Copper output in Chile, the world's largest producer, may fall in 2009 as the industry is hammered by low prices for the red metal, the director of the CESCO copper industry think tank said on Friday.

CESCO Executive Director Juan Carlos Guajardo told Reuters in an interview that he saw copper output coming in at about 5.3 million tonnes this year, either unchanged from a year earlier or down as much as 1 percent.

The CESCO outlook is far more pessimistic than a Chilean government report last week for a 3.7 percent rise in production this year.

Chile copper miner Antofagasta Plc said this week it was closing a small Lince open pit mine in northern Chile because of lower prices, the latest in a series of global copper industry project casualties.

If you look at the 19 largest mines in Chile, 10 saw falling production last year (2008), so we are talking about more than half of Chile's mines with falling copper (output), said Guajardo.

CESCO is a not-for-profit industry think tank whose members include companies producing much of the world's copper and which hosts one of the world's biggest copper meetings annually in Chile.

Guajardo said a study conducted CESCO showed planned investments for the sector have fallen 25 percent in dollar terms in Chile since September, to close to $27 billion as of early January from some $37 billion when the industry was still in an extended price boom and costs were soaring.

Global copper prices have plummeted since then to close to $1.50 a pound, from record highs of over $4 last July.

Guajardo said he estimated average copper prices would range between $1.50 and $1.80 in 2009.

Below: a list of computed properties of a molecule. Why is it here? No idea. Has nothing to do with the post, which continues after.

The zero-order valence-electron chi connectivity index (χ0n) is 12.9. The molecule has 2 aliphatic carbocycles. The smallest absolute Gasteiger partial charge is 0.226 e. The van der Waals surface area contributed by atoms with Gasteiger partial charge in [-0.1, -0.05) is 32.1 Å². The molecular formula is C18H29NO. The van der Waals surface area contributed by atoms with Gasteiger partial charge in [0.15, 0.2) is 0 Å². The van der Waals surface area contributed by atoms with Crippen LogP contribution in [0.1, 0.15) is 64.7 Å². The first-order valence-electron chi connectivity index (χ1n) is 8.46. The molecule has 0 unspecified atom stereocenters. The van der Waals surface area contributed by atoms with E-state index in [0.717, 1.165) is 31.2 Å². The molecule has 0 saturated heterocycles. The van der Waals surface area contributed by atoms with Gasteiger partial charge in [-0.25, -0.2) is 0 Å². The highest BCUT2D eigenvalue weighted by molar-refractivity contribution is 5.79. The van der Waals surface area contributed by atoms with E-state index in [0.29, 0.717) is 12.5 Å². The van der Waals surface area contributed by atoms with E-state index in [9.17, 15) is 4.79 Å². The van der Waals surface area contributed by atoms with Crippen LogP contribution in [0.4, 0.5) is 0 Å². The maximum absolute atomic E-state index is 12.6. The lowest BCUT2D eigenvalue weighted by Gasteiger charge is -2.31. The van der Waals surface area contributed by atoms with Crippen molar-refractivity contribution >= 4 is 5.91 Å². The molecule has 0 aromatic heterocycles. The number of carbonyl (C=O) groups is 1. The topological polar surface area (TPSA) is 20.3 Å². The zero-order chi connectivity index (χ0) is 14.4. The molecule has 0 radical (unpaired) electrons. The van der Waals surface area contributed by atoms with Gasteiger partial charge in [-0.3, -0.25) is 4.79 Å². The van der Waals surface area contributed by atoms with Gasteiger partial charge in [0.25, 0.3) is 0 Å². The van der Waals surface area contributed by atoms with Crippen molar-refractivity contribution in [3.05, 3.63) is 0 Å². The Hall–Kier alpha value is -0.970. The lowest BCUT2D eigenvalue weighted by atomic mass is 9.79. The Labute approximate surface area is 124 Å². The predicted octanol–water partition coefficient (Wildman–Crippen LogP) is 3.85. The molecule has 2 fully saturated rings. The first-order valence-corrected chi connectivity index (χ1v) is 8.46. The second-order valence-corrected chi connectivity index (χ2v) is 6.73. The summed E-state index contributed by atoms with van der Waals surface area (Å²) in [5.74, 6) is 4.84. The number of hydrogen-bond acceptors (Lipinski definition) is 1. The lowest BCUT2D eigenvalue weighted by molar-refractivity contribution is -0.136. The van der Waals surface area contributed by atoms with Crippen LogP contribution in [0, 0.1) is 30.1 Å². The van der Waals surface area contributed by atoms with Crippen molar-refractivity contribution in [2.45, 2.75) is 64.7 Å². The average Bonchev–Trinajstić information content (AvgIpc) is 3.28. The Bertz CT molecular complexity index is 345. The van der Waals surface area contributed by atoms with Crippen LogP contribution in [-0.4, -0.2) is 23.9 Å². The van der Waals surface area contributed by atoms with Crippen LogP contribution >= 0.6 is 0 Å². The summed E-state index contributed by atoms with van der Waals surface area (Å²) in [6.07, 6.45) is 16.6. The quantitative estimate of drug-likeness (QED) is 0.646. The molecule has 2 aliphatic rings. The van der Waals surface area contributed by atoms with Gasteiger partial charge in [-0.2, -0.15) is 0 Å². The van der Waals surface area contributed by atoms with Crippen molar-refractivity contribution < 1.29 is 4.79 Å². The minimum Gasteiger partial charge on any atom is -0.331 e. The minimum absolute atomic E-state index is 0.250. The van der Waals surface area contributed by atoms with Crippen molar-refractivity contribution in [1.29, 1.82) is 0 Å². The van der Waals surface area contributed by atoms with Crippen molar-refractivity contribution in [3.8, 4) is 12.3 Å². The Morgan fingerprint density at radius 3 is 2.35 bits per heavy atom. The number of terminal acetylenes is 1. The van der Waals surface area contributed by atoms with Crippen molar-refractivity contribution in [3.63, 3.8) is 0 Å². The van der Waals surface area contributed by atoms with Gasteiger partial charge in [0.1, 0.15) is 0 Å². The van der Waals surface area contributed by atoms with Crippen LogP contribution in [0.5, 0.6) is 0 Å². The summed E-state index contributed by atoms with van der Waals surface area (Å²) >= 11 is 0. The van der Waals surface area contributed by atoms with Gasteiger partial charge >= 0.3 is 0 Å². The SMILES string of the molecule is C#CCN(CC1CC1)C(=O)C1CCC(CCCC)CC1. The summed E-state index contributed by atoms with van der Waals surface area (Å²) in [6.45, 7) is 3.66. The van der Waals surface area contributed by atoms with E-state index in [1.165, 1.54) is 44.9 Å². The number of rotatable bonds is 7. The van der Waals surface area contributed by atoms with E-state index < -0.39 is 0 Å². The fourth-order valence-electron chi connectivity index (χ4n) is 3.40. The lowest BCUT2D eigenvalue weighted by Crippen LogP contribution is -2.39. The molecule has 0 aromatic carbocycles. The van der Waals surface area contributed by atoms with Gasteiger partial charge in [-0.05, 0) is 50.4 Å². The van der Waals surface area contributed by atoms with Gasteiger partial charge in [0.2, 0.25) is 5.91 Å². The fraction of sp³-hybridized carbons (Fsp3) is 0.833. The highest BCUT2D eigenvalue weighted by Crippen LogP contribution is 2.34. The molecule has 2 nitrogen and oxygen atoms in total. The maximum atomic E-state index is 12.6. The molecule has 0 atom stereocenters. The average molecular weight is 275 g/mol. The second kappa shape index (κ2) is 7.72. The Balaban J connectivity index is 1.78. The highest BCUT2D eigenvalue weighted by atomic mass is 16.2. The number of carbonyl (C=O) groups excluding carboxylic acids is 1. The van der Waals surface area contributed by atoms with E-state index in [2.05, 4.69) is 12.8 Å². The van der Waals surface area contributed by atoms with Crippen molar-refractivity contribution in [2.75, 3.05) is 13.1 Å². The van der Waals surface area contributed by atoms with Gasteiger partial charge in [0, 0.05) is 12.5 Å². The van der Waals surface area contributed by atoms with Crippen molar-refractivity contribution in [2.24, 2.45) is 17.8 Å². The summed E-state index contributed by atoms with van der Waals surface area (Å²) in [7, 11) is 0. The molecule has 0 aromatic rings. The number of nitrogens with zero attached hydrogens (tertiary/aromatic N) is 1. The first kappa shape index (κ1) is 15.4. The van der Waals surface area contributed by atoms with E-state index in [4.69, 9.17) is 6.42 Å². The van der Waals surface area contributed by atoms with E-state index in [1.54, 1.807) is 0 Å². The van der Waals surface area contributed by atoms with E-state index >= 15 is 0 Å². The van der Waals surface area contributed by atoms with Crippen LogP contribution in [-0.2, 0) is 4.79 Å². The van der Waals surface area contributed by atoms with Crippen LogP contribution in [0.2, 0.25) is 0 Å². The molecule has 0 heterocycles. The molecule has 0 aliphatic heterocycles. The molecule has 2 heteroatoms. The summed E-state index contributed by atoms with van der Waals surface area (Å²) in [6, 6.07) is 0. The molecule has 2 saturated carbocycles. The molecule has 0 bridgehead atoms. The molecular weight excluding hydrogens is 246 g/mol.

For Chile's mining industry over all, Guajardo said planned investments fell 38 percent from September, led by projects in iron and steel and, to a lesser extent, molybdenum mining.

Of roughly $10 billion in investment plans put on hold in the copper industry, nearly $7 billion are attributable to No. 1 diversified miner BHP Billiton, majority owner of Chile's Escondida, the world's largest copper mine.

The CESCO report showed Escondida could postpone its Phase Five expansion, originally planned for 2013, and the building of a new complex to desalinate sea water for ore processing, planned for 2012.

Guajardo said some delays came as miners wait for equipment and material costs to fall back in line with copper prices.


Guajardo said the copper market could see a slight rebound in the second half of the year, if copper inventories prove less robust than currently thought.

Most industry analysts predict copper inventories, until recently in deficit and underpinning booming prices, will come in near 300,000 to 400,000 tonnes this year.

Now I'm seeing stats between 100,000 and 200,000, Guajardo said.

Copper prices are already up from close to $1.20 per pound just weeks ago, in part because they crossed the threshold below the minimum costs of even the most efficient producers.

And financial market turmoil has not punished the copper price as much as some had predicted.

This is something that draws attention and gives pause for thought, Guajardo said. One starts to look at the factors behind this.

China, he said, is giving signs for optimism, importing more copper than expected in December at a time when China bank loans rose.

So there are some positive signs, although of course there will continue to be bad news in the first half, which will lower average copper prices. (Editing by Marguerita Choy)